Clinical researchers at Barts Health NHS Trust and Queen Mary University of London have found that one year on from a single treatment with a gene therapy drug, participants with hemophilia A are showing normal levels of the previously missing protein, and effectively curing them.
A single infusion of the gene therapy drug showed improved levels of the essential blood clotting protein Factor VIII, with 85% of patients achieving normal or near-normal Factor VIII levels even many months after treatment. The ' transformational ' results have particular significance as the first successful gene therapy for hemophilia A.
The trial saw patients across England injected with a copy of the missing gene , which allows their cells to produce the missing clotting factor . Following patients for up to nineteen months, tests show that they had not had patients in the trial now have normal or near normal levels of the previous missing factor and all patients have been able to stop their previous regular treatment.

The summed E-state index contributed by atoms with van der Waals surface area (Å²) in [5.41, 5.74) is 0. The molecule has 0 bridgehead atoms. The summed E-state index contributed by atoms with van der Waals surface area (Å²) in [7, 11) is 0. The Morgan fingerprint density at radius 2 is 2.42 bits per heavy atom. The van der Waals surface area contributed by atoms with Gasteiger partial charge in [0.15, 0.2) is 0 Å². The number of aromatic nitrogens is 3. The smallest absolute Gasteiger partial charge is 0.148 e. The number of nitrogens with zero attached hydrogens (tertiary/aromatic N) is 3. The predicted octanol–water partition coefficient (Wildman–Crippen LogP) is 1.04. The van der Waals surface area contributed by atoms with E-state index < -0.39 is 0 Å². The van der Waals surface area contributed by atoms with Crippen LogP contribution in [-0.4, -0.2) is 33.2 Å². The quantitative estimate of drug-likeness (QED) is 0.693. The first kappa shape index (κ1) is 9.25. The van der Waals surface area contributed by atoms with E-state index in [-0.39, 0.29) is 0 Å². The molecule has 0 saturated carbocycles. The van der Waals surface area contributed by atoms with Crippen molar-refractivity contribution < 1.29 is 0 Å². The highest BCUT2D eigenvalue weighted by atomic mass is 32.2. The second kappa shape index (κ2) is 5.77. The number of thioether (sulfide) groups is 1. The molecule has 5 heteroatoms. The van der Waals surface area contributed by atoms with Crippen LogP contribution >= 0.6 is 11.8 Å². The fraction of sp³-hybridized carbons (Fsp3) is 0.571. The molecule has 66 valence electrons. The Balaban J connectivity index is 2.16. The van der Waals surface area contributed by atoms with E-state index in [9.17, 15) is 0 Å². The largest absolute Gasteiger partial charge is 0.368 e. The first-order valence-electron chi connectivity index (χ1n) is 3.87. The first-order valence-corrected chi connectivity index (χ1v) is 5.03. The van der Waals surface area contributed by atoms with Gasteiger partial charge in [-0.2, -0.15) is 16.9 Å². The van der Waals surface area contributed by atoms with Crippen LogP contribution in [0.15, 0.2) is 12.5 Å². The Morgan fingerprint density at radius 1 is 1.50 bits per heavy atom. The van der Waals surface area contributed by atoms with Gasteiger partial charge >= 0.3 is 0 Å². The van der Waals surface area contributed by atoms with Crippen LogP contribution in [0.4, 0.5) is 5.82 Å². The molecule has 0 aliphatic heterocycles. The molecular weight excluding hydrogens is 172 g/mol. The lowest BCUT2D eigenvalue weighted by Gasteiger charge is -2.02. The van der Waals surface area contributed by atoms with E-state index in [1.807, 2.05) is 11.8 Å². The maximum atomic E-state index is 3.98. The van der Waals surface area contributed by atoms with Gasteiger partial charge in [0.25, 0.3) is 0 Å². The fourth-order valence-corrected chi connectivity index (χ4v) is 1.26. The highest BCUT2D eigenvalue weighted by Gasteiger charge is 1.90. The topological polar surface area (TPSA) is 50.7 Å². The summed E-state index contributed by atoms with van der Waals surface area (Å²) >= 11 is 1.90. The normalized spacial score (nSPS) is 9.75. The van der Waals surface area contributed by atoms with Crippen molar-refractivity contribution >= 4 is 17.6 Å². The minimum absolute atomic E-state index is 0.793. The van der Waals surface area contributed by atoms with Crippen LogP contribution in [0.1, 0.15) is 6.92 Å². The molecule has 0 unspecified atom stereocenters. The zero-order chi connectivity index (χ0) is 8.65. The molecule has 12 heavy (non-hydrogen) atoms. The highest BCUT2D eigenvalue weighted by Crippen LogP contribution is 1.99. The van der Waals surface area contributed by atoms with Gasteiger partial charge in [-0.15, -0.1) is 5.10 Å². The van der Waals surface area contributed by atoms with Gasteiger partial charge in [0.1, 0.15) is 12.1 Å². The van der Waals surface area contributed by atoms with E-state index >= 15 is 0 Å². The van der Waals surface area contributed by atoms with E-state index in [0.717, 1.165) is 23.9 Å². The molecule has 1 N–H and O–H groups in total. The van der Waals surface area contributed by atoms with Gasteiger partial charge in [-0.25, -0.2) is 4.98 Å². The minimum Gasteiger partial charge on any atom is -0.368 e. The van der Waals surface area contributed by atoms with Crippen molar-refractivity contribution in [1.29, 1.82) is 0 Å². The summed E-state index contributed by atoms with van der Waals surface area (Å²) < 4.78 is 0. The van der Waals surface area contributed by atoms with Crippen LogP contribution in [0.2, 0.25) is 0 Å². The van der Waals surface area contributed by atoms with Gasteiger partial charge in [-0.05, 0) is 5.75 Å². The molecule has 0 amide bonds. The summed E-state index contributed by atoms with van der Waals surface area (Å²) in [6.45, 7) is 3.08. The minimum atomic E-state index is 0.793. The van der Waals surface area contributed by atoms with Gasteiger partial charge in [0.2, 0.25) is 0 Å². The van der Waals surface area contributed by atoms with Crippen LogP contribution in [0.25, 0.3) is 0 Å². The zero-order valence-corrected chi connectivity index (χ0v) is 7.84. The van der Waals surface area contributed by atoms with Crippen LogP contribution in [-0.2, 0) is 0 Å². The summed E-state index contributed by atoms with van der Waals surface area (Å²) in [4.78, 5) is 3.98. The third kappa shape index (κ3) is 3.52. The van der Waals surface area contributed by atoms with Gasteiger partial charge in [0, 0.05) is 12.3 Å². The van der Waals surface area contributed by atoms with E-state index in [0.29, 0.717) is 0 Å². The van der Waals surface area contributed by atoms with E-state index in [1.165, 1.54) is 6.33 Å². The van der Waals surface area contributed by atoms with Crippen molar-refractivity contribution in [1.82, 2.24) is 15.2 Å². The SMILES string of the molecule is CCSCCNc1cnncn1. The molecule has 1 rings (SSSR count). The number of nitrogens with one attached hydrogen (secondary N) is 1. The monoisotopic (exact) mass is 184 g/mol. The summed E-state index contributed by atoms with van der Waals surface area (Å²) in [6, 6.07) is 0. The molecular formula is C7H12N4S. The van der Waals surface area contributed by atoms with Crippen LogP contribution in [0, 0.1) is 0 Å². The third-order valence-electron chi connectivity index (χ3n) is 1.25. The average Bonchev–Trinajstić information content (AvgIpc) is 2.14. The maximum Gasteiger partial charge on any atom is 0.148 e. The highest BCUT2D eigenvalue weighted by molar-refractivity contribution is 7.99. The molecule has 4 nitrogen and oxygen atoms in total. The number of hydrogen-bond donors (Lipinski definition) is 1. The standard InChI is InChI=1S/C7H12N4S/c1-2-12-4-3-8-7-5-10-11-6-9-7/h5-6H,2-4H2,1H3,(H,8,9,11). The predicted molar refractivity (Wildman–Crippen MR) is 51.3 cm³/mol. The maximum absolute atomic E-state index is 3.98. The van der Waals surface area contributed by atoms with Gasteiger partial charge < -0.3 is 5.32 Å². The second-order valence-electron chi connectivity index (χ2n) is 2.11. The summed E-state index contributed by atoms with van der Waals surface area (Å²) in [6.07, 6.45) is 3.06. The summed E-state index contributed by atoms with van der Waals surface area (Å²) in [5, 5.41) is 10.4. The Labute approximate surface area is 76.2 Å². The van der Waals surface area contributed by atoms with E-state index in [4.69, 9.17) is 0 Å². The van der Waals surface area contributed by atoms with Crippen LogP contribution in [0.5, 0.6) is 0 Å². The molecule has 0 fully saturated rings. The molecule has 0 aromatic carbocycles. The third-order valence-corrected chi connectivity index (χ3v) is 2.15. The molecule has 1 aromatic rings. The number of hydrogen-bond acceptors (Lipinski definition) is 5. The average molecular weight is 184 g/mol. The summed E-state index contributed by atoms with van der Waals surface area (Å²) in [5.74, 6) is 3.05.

The team will now hold further tests widening participants globally to include people in the USA, Europe, Africa and South America. Professor Pasi continued: "Incredibly exciting is the potential for a significant change in how hemophilia is treated globally A single dose of medication that can dramatically improve the lives of patients across the world is an amazing prospect."
Jake Omer, 29 lives in Billericay and is married with two children, aged 3 years and a baby of 5 weeks. Diagnosed at two years old, I have had frequent injections of factor VIII to prevent bleeds ever since. Before he was treated with the gene therapy, Jake would wake up early before work to inject three times a week as well as injecting whenever he had an injury to stop the bleeding.
As a result of repeated bleeding Jake has arthritis in his ankles. His father is a Turk-Cypriot and his family could never travel to visit relatives in case he needed medical care as the facilities would not have been available.
Jake said: "The gene therapy has changed my life I have hope for my future The arthritis in my ankles meant I used to worry how far I would be able to walk once I turned 40. At 23 I struggled to run 100m to catch a bus; now at 29 I'm walking two miles every day which I just could not have done before having the gene therapy treatment.